Tag Archives: infants
Last week, the children were introduced to sensory bottles which, in this case, were bottles filled with herbs and spices like cinnamon and rosemary. Gabby, our Food as a Language atelierista, made the bottles to engage the children’s sense of smell. The experience was a hit, and although the children cannot talk, they spent time smelling and reacting to the array of scents.
One week the teachers took advantage of the recent rainy days and brought the children out to the playground to enjoy some mud play. Through this activity the teachers wanted the children to experience a very important element in our world: nature! Continue reading
In their exploration of sea shells with the children, the teachers created a beach themed provocation that included a colorful canopy, sand, water, plants, wood and lots of sea shells! For this activity the teachers wanted the children to experience exploring with sea shells in a fun way that many of us are familiar in doing so-by the beach! Continue reading
For Earth day the children and teachers made a bird feeder using a large plastic cookie container and some branches from the school-yard. Holes were punched through the container for the branches to sit in and a large window was cut out from the front for the birds to enter.
We placed wild bird feed inside for the finishing touch. The children enjoyed exploring with the leafy branches that were used as everyone was pulling the leaves off one by one, scattering them all over the mats outside.
In our effort to invite the birds to come near our room where the children can see them, we hung our bird feeder outside our door on the back fence.
This provocation utilized loose parts with natural objects. The experience encourages the children’s natural curiosity and inventiveness pertaining to the world around them. Using materials that could be moved around and tinkered with allows for more interaction and the opportunity to experiment, engage, construct and invent.
In doing so the children strengthened their fine motor skills by pulling apart the leaves of the branches. At this age the children are beginning to control their grasp and flexibility in their hands. Pulling apart the leaves from the branches gave them the opportunity to improve their ability of visually focusing on something and paying attention to what they are doing.
These are crucial skills for future learning endeavors as the children develop. The stronger skill set they have on being mentally conscious of their actions gives them the ability to retain more information that will enhance their learning experiences in the long-term. It is important for the children to explore their sense of control naturally in a productive and positive environment.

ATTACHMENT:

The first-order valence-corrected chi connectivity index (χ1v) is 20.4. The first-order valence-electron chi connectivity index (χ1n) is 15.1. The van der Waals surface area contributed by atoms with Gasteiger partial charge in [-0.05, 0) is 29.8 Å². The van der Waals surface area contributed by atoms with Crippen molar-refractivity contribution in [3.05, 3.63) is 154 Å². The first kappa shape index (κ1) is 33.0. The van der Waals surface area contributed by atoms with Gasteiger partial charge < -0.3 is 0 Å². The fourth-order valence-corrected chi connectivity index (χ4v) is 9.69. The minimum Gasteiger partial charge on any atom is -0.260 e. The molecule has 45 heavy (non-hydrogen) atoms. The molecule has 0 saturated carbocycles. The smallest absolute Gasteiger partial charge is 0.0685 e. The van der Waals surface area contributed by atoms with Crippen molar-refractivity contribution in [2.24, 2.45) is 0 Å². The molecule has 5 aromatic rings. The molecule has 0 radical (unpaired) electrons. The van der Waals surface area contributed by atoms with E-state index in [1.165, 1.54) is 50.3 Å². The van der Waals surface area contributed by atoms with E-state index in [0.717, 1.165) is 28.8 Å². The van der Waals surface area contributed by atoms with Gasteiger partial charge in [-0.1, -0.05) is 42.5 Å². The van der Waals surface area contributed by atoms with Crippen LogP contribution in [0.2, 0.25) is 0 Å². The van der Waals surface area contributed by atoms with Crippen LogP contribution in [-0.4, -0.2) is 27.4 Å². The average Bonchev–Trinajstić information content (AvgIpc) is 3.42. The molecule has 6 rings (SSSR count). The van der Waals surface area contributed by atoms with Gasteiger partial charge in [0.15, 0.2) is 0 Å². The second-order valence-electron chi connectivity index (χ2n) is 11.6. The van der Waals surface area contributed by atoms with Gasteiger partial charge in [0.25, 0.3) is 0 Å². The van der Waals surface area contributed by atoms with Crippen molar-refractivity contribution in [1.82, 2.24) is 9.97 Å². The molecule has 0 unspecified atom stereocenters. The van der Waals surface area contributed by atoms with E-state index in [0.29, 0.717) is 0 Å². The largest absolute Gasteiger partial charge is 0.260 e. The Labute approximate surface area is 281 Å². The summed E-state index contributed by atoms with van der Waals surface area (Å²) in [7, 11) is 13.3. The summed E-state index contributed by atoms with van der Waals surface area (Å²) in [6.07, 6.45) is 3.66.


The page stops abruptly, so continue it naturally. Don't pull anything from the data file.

“Intelligence without ambition is a bird without wings.” –Salvador Dali
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In our efforts to have the infants participate in the gardening experience like the other classes in the school are doing this month, we provided them with the plants and accessories for gardening to stimulate their senses. These plants and accessories were selected on the basis that they would provide experiences for seeing, hearing, touching, and smelling. We wanted to encourage the children to interact with the plants and enjoy their textures, smells and color.
In our first observation we saw that children were very interested in scooping handfuls of the dirt and then slapping it back down on the table. After studying the colorful flowers carefully, they started to then pull them down from the table to explore more closely. Pulling each leaf and petal apart from the stem seemed to be the theme of this exploration for all the children. They were really fascinated with their textures. Even interested in the sound of the plastic container in which they came in, they would squeeze it repeatedly in their hands, listening to its crackly sound. Others enjoyed banging the small hand shovels on the ceramic pots.
This sensory experience is beneficial for the toddlers because it not only engaged the children to use their senses, but allowed them to be aware that they were using their senses to observe and absorb new information. This provides a foundation for future learning endeavors because the toddlers now have the confidence of their ability to explore and learn through their senses freely.
Keeping with our light study, we also made mirrors one of the accessories of this garden experience. Light and shadow are often overlooked, but are visually important sensory garden elements. Using the mirrors enhanced the visual pleasure of the colorful flowers, making this outdoor experience an amazing one for the children!
“I grow plants for many reasons: to please my eye or to please my soul, to challenge the elements or to challenge my patience, for novelty or for nostalgia, but mostly for the joy in seeing them grow.” -David Hobson